While you wait for me to get around to the rest of the book for the second half of my review, check out The author's site

What is the Square Root of a Tomato?


T. A. Lewis said...

Great review. Bering is one of the best minds working in the field of cognitive science of religion and he's a good writer as well.

I don't completely agree with him about the power of explaining theism with theory of mind (I think he relies on it by itself a little too much) but it is certainly one of the core components.

krissthesexyatheist said...

Mmmm, so this is what a 'real' book review looks like (as opposed to mine)-nice. Without knowing anything about the title change I'd say it was, mmm, idunno...Christian Privilege. In 2011, even after the Awesome New Atheist have been around for almost ten years now, we still can't hurt their feelings. Sheez.


LadyAtheist said...

Thank you both. I don't really have time to read this book but it drew me in. A lot of Christians reject the creation story and the flood and yet remain believers. Rejection of science really doesn't have much to do with clinging to religion.

Never Was An Arrow II said...

Northern European CONSUMERISM squelches more than belief in God.

Besides, the liberal northern Europeans are all on drugs, are just perpetual rebellious punks in existential crisis. I'm praying for calamity to befall them! Soon, the throwback Muslims will rule those nations. Soft and hard Islamic jihad is set to replace more than their IKEA furniture. I'm really surprised the nipply Little Mermaid statue remains untouched by the drones of Muhammed as they reach the 10 percentile mark regionwide~

Fortunately, we'll watch the whole hilarious deconstruction process unfold in the upcoming years, on CNN.

LadyAtheist said...

Arrow, your ignorant bigoted comments just prove what many atheists suspect: that Christians are ninnies.

Mike D said...

Interesting. I highly recommend the book "Religion Explained" by Pascal Boyer. He's an anthropologist and studies religious belief through the lens of evolution, cognitive psychology and behavioral sciences. I really wish I could persuade more of my religious friends to read it, since scientific dissections of religion are IMO much more devastating than polemics.

LadyAtheist said...

That sounds like a good book! Studying anthropology was part of my deconversion. If everyone thinks they're right, it's more likely that everyone's wrong.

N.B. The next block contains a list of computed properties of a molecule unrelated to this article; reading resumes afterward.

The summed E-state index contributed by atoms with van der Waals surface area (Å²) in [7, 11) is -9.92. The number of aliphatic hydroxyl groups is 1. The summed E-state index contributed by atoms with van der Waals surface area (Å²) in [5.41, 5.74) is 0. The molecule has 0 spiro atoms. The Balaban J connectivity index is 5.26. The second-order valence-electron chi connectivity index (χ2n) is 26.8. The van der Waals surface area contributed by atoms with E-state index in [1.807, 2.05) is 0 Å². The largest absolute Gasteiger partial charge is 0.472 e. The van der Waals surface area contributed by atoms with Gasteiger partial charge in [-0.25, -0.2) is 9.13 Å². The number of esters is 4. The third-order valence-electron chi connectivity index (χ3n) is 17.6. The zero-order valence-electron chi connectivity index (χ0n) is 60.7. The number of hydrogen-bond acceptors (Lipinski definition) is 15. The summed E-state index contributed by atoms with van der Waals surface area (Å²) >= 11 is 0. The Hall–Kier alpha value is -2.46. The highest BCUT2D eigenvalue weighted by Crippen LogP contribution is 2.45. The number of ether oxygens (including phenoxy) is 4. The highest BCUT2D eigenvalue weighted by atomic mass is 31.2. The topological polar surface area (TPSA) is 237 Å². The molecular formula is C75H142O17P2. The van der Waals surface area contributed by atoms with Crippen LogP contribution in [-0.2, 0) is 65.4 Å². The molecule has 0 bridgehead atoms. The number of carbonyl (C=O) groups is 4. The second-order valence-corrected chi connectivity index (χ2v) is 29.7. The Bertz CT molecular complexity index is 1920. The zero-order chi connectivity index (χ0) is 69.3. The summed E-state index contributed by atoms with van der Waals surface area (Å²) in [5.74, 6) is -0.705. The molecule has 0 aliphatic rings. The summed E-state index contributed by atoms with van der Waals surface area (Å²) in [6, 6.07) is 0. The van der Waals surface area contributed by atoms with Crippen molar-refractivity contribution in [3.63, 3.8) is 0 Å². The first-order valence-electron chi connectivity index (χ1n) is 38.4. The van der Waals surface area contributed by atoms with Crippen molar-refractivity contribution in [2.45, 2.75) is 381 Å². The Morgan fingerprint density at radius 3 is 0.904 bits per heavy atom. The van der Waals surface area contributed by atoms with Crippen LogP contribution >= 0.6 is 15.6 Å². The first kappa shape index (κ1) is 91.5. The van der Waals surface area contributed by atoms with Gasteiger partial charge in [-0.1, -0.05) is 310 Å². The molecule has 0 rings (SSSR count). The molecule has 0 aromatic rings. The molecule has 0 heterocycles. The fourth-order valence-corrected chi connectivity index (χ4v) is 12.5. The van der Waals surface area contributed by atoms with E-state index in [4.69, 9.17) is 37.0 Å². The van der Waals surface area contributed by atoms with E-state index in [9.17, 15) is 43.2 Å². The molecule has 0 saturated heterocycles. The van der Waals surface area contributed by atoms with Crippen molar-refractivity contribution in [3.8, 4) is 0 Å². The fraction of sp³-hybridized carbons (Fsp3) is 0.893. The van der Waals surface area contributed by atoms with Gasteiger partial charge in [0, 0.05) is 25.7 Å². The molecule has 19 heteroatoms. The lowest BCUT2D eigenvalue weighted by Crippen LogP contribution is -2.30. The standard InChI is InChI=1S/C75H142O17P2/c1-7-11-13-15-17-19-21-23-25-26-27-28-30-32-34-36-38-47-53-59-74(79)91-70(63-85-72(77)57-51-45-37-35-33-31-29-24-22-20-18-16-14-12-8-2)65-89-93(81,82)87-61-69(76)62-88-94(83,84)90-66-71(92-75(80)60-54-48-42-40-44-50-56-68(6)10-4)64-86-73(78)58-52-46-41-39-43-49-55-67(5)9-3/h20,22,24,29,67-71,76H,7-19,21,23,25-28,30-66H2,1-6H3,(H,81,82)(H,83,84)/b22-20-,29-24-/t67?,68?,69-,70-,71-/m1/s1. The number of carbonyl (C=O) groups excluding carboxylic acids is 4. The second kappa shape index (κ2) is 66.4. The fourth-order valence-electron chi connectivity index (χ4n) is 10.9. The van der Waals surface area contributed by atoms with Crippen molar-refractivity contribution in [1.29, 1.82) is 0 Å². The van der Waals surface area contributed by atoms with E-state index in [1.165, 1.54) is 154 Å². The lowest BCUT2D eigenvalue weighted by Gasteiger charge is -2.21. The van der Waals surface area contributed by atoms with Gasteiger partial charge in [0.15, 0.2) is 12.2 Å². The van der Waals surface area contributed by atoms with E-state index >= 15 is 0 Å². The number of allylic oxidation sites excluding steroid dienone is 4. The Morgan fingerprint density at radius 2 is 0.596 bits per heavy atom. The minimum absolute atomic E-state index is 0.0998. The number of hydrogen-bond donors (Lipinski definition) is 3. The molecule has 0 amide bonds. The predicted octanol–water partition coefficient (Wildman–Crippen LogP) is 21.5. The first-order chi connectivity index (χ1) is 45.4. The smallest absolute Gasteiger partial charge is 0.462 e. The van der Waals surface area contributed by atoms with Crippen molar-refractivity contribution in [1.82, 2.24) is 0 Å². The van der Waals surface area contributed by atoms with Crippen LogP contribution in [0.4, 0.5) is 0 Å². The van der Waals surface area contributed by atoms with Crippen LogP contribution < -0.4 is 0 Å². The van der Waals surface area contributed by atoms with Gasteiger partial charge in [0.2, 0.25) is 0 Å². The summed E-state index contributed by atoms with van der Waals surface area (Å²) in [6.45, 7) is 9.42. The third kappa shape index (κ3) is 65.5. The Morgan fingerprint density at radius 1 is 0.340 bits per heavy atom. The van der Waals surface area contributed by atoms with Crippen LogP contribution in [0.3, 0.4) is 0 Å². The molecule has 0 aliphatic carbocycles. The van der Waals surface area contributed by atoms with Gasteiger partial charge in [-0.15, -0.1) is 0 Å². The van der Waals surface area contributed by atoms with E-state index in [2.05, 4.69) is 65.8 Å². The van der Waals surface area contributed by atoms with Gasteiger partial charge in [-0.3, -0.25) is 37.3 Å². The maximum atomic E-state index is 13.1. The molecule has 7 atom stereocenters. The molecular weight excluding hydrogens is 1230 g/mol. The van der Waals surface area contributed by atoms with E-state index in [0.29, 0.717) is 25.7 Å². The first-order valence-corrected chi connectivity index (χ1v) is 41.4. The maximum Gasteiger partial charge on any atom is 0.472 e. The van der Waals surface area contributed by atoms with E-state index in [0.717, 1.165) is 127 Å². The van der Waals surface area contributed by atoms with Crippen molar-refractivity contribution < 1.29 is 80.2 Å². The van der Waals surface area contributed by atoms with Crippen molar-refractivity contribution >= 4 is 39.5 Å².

Unfortunately, the idea that religion fulfills an organizational social function leads to the conclusion that the state is a substitute for that function, i.e. communism. Considering how many fundies are fascists erm. right wingers as it is, I would want to be ready with an answer to that

Chatpilot said...

Aside from allaying real and imaginary fears religion in my opinion is also plays a role in giving a theist a sense of grandeur and privilege. They like the idea of feeling above all of creation, besides... they're God's children. I refer to religion as preconditioned beliefs that are taught to us by our parents and the society of our upbringing. Theists love the feeling of belonging, of cohesion, of being a part of something as a whole. Atheists like myself are individuals, I don't need to feel or belong to anything. I am content to live my life my way and enjoy every moment that I have on this Earth. The biggest fear that religious delusion alleviates is the fear of death. Theists believe that because of their beliefs they will inherit "eternal life," what a ridiculous notion.

Tristan D. Vick said...

Another good book along the lines of Pascal Boyer's "Religion Explained" and Jesse Bering's "The Belief Instinct" is Bruce M. Hood's excellent book "Supersense."

I feel all three of these books should be read together as a set. Together they cover just about all the bases in terms of how we develop beliefs, and it really does destroy most religious belief by proving it inauthentic and entirely man-made.

LadyAtheist said...

Thanks for the recommendation. It's so frustrating to have Dawkins giving the impression that religion is merely unscientific. We need to speak to the true reasons for religiosity, not just the creation story, which a lot of Christians recognize as myth